CCm Technologies

CCm Technologies partners with PepsiCo in order to reduce GHG emissions of the Food Sector

Published: 15 Feb 2022

The much-loved combination of beer and crisps is being harnessed for the first time to tackle climate change.

Crisps firm Walkers has adopted a technique it says will slash CO2 emissions from its manufacturing process by 70%.


• Walkers is introducing innovative technology to manufacture low-carbon, nutrient-rich

fertiliser using potato peelings, in partnership with CCm Technologies

• The fertiliser will be supplied to UK farmers growing potatoes for Walkers crisps from next

year, helping to close the loop and improve soil health

• Use of the fertiliser is expected to reduce Walkers’ carbon emissions from growing

potatoes by 70%[1]

Leicester, 7 December 2020: Walkers crisps, one of the largest buyers of British potatoes, is

partnering with British clean-tech firm CCm Technologies to reduce its carbon footprint by turning

its potato waste into fertiliser.

Using innovative carbon-capture technology, potato peelings leftover from making crisps will be

transformed into low-carbon fertiliser and returned to farms where potatoes for Walkers crisps are

grown across the UK.

Following a promising trial of the fertiliser, which was applied to potato seed beds this year, Walkers

is planning to install CCm’s specialist equipment at its Leicester factory next year to begin wider

production in preparation for its 2022 crop. Once supplied at scale, the fertiliser is expected to

reduce Walkers’ potato-based carbon emissions by 70%.

The technology is designed to connect to the factory’s anaerobic digestor, which uses food waste

to generate nearly 75% of the electricity used at the plant[2]. The newly installed equipment will use

the by-product waste from the anaerobic digestion process to create the fertiliser.

By turning potato waste into a reusable resource, Walkers is driving more circularity in the potato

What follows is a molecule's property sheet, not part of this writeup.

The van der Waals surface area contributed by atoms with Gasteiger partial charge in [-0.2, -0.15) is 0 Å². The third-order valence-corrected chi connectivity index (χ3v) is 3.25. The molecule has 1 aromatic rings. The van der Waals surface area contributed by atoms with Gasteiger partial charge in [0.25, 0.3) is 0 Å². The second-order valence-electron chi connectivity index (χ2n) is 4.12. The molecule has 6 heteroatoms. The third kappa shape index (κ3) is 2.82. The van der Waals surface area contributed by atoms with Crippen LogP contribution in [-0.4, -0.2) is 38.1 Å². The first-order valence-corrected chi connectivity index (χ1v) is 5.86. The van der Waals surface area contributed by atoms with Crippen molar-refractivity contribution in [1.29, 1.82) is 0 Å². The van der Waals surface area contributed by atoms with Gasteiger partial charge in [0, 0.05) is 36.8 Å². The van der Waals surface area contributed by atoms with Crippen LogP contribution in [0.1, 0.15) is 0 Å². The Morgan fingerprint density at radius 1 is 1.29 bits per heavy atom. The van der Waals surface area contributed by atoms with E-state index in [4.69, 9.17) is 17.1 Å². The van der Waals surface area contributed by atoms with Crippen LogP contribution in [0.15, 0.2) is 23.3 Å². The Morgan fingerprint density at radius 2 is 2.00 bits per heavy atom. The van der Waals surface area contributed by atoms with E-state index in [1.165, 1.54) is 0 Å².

growing process,helping farmers reduce their impact on the environment. This initiative forms part

of a broader award-winning agriculture programme from Walkers, which has previously helped UK

growers achieve a 50% cut in their water use and carbon emissions.

The new initiative could set Walkers on a path to becoming carbon-negative in its potato production

over the next decade. In addition to the low carbon status of the fertiliser itself, research projects

that its long-term use will improve soil health, aiding a natural carbon sequestration process.

Walkers brand owner, PepsiCo, is also looking to bring the benefits of the new, circular fertiliser to

further European markets and other crops, such as oats and corn.

David Wilkinson, PepsiCo’s Senior Director of European Agriculture commented

“From circular potatoes to circular crops, this innovation with CCm Technologies could provide

learnings for the whole of the food system, enabling the agriculture sector to play its part in

combating climate change. This is just the beginning of an ambitious journey, we’re incredibly

excited to trial the fertiliser on a bigger scale and discover its full potential.

“This initiative is a step in the right direction, and we will continue working hard to lower the carbon

impact of our products from field, through manufacturing sites, to consumption.”

This innovation in fertiliser production will progress in partnership with CCm Technologies, a British

cleantech company based in Oxford and founding member of the Sustainable Markets Initiative,

launched by HRH The Prince of Wales with the support of the World Economic Forum.

© 2020 CCm Technologies Limited (Company Nbr. 07633047) | Oxford University Begbroke Science Park, Woodstock Road, OX5 1PF, United Kingdom

Pawel Kisielewski, CCm Founding Director commented

“CCm is delighted that PepsiCo has chosen our technology to demonstrate the huge potential that
innovative approaches can have in promoting sustainable agriculture across the UK. By enabling
the sustainable reuse of waste resources and the locking of captured carbon back into the soil, our
partnership represents a significant step forward in proving that agriculture can play a role in
carbon reduction and the circular economy.”